Finally for a more modern, more indulgent twist, I sprinkled a little grated mozzarella on top of each chicken thigh just before serving, allowing it to melt - the cheese has a subtle taste but adds a little creaminess that is otherwise missing from the dish and to me just seemed to be the finishing touch. Serve the cacciatora with a hunk of fresh bread and a green salad - and the rest of the Chianti of course!

Tuscan Chianti Chicken Cacciatora - an original recipe by Caroline Makes

To serve four, you need:
4 large chicken thighs
pinch of salt salt
pinch of ground black pepper
1/2 bottle of Chianti
1 tbsp. olive oil
100g diced pancetta
2 bay leaves
sprig of rosemary
2 cloves garlic, peeled and crushed
a large handful of green Italian olives
400g tinned tomatoes
generous dash of balsamic vinegar
pinch of smoked paprika
1 tsp dried oregano
50g grated mozzarella

Season the chicken and marinade in the wine for at least one hour or overnight if possible.

Heat the oil in a large frying pan and fry the chicken, in batches if necessary, until browned. Add the pancetta to the pan and fry until starting to brown.

Preheat oven to 180C. Transfer the chicken and pancetta to an ovenproof dish with the wine marinade. Mix in the tomatoes, garlic, olives, bay leaf and rosemary. Add a splash of balsamic vinegar, a pinch of smoked paprika and the oregano and cover the pot with a lid.


Bake in the oven for 1.5 hours; for the last 10 minutes of cooking time add the grated mozzarella on top of the chicken.
Serve with green salad, fresh crusty bread and the chianti and enjoy.

I want to win a week in one of your Tuscany villas!

Wednesday 21 September 2016

Sugar-Free Brownie Bites - Sugar Free September

If you're doing Sugar-Free September or even just cutting out/back on sugar generally you might be missing sweet treats. To follow Sugar-Free September really strictly, you wouldn't even be eating fruit because of the natural sugars. I haven't had a lot of fruit this month but I have had some as I think it's important to get your five-a-day - mainly through veg but the occasional piece of fruit is good as well.

But sometimes instead of fruit what you really want is chocolate. I've done really well so far but when we had a day out earlier this month and were taking a packed lunch, I knew my husband would want something sweet - I would normally bake something to take with us - and that I would want something as well. I ended up buying him something as a treat and made myself these sugar-free brownie bites from Nutritious

I already had all the ingredients at home - walnuts from Lidl I had bought to add to salads, dates that I bought for another recipe that I never got around to making, coconut oil which I bought a little while ago after having read about its health benefits, and I had some raw cacao powder, which is less processed than cocoa powder and unsweetened.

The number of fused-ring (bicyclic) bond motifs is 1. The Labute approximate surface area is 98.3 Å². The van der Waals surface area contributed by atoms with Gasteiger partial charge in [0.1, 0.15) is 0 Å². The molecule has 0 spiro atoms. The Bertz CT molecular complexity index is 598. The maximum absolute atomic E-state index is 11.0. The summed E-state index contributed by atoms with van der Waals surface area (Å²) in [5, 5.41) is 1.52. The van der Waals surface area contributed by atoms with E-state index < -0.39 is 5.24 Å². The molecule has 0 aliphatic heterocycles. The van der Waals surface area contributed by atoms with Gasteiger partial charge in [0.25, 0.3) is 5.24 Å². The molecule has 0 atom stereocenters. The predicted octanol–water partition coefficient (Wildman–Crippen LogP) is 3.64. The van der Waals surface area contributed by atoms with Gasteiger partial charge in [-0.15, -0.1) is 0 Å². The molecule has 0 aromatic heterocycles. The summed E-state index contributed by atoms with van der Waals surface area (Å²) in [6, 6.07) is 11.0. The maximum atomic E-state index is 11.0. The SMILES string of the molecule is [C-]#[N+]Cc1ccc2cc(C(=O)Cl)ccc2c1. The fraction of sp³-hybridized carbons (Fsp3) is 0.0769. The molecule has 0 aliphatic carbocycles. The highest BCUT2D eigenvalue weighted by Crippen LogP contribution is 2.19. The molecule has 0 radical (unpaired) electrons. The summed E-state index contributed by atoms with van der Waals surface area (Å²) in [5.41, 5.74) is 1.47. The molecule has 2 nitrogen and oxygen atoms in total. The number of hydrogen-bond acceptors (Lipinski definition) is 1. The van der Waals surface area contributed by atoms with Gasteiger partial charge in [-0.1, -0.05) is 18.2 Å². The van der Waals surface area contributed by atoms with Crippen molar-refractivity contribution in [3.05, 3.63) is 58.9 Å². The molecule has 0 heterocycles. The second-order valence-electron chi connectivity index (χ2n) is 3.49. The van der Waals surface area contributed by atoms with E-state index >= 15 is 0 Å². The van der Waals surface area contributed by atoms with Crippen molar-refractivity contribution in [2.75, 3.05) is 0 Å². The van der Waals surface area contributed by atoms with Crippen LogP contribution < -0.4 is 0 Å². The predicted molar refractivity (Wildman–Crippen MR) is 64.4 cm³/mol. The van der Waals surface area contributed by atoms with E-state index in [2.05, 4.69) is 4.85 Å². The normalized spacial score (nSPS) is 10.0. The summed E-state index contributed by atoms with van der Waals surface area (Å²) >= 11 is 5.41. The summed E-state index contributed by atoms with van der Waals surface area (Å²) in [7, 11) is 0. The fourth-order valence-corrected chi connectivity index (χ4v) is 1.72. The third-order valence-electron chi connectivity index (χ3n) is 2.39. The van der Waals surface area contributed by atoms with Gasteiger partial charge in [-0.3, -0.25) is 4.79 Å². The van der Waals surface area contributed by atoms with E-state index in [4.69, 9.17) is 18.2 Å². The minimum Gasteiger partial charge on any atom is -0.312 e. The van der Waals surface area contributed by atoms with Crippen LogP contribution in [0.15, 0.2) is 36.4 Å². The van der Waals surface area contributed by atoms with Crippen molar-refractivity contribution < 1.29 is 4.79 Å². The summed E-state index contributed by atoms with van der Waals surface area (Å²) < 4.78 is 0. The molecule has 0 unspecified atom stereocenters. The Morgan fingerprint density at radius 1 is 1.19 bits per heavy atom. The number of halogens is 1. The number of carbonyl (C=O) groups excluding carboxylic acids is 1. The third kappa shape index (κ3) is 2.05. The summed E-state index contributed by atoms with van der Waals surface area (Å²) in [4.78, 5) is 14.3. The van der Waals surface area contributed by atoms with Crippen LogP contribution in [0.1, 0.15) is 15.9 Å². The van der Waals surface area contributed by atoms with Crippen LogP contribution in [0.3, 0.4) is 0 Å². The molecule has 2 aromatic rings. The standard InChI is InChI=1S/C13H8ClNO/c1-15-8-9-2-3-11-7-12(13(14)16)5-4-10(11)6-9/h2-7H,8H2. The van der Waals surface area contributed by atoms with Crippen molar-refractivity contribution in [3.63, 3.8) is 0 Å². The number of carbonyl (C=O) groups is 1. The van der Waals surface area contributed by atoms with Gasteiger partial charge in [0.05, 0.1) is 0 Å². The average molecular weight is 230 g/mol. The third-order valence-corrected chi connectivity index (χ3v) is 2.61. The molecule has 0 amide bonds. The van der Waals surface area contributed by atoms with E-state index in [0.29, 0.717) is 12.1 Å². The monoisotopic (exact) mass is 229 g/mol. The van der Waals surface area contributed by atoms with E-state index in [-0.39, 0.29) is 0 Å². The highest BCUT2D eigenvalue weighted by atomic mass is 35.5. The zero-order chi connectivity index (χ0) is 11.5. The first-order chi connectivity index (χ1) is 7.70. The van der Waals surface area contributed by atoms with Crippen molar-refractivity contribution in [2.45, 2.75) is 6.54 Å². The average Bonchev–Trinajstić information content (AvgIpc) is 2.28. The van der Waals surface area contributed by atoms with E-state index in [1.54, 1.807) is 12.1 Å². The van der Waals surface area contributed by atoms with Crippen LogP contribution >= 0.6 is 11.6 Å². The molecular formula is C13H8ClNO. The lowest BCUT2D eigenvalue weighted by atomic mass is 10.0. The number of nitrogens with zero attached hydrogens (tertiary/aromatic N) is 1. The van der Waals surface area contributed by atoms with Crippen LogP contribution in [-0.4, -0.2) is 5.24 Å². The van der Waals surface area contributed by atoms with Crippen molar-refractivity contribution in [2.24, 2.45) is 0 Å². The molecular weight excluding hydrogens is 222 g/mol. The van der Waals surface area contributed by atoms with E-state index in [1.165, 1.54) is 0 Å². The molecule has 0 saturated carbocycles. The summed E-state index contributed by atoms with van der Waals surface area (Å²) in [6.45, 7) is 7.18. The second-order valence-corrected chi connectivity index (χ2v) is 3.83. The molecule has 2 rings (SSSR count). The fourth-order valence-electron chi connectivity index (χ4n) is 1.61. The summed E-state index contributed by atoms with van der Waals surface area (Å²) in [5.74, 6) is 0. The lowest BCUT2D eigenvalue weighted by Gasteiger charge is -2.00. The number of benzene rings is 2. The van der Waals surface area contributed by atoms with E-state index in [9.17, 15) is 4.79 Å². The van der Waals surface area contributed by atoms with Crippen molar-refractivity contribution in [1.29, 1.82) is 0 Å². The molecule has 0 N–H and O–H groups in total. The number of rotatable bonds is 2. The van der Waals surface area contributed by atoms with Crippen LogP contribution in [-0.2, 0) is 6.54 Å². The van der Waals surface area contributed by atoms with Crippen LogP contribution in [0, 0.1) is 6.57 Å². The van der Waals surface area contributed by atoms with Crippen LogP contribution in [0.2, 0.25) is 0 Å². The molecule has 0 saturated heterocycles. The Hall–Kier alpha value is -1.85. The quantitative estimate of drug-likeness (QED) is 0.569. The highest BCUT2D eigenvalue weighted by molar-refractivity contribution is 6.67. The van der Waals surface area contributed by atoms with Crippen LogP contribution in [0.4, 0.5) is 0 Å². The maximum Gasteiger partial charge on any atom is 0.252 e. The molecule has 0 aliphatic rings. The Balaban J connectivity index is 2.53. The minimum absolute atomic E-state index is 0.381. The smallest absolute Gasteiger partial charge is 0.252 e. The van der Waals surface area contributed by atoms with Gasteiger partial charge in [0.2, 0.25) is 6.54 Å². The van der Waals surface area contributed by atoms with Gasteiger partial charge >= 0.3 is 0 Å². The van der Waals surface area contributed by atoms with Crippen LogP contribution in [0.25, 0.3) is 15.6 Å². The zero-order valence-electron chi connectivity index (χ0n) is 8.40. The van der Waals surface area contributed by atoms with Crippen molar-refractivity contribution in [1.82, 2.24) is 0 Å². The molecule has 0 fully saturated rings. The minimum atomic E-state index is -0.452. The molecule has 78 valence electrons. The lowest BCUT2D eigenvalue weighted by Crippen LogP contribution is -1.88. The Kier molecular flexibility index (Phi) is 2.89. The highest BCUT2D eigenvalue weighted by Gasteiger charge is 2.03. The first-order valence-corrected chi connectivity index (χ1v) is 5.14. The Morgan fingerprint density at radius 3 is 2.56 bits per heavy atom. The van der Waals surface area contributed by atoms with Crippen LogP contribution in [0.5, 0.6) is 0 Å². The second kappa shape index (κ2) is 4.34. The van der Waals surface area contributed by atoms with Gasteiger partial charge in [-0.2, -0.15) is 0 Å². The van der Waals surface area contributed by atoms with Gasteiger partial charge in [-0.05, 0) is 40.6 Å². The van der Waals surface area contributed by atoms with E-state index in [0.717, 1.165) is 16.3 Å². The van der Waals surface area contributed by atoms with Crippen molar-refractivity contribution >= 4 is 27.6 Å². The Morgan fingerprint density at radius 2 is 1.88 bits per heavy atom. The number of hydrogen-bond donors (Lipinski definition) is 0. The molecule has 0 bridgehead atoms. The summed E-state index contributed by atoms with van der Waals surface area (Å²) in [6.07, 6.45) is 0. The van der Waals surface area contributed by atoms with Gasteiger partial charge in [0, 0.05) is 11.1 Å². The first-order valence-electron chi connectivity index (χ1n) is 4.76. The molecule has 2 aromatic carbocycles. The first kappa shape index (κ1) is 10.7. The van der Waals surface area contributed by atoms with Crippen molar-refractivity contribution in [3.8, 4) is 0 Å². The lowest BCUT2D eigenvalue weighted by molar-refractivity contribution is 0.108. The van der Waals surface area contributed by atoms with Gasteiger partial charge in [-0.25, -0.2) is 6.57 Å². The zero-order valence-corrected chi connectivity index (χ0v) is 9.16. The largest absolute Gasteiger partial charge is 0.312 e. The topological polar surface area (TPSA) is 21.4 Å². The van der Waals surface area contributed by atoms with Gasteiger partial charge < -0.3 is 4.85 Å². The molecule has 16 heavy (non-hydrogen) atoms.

In fact, I found the whole thing quite bitter and had to add a couple of spoonfuls of xylitol sweetener to make them palatable, and then they were really nice, especially after they had firmed up for a while in the fridge. I'd advise following the recipe and seeing if you can manage without sweetener, and if not adding a little to taste.

These are really easy to make - blitz the walnuts in a food processor, then add the dates, cacao and melted coconut oil and whizz again to form a dough. I'd advise tasting the mixture at this point to see if you want to add sweetener.

Turn the machine off and scrape out the dough onto a piece of greaseproof paper. The recipe advises using another piece of greaseproof paper to press down on the top and rolling them out to cut into squares, but my mixture was a bit too sticky and too thin when I rolled it out, so I gave up and hand-rolled them into balls.

This is when I tried them and decided they were bitter, so formed the balls back into a dough, added the sweetener and rolled them into balls again. I then rolled them in some more cacao to coat the outside.

Put them in the fridge for a while to firm up, and you can - almost - convince yourself you are eating chocolate truffles!

I'm sharing these with We Should Cocoa, hosted by Choclette at Tin and Thyme.

Tuesday 20 September 2016

You're Sew Lovely Greetings Card

I recently took out subscriptions to three card making magazines – Papercraft Inspirations, Cardmaking and Papercrafts and Quick Cards Made Easy – there was a great offer to get three issues for £3, which I was going to take out with one magazine but got persuaded to take all three! Each magazine comes with some great free gifts – usually rubber stamps and backing papers or similar, which are probably worth £5-£8 alone – pretty good given the magazines are £5.99. So I’m getting 9 magazines for £9, over the course of three months – I just need to remember to cancel the subscriptions after that or it will get expensive!

I liked one design in Papercraft Inspirations that I knew would be super-quick to make, largely because almost everything you needed came with the magazine. I covered a card blank with the patterned backing paper – which was very thin as it was actually a page in the magazine – and cut out the layered flower and star shape. The “You’re sew lovely” sentiment was also in the magazine, and I just added a blue button from my craft stash. One of the quickest cards I’ve ever made!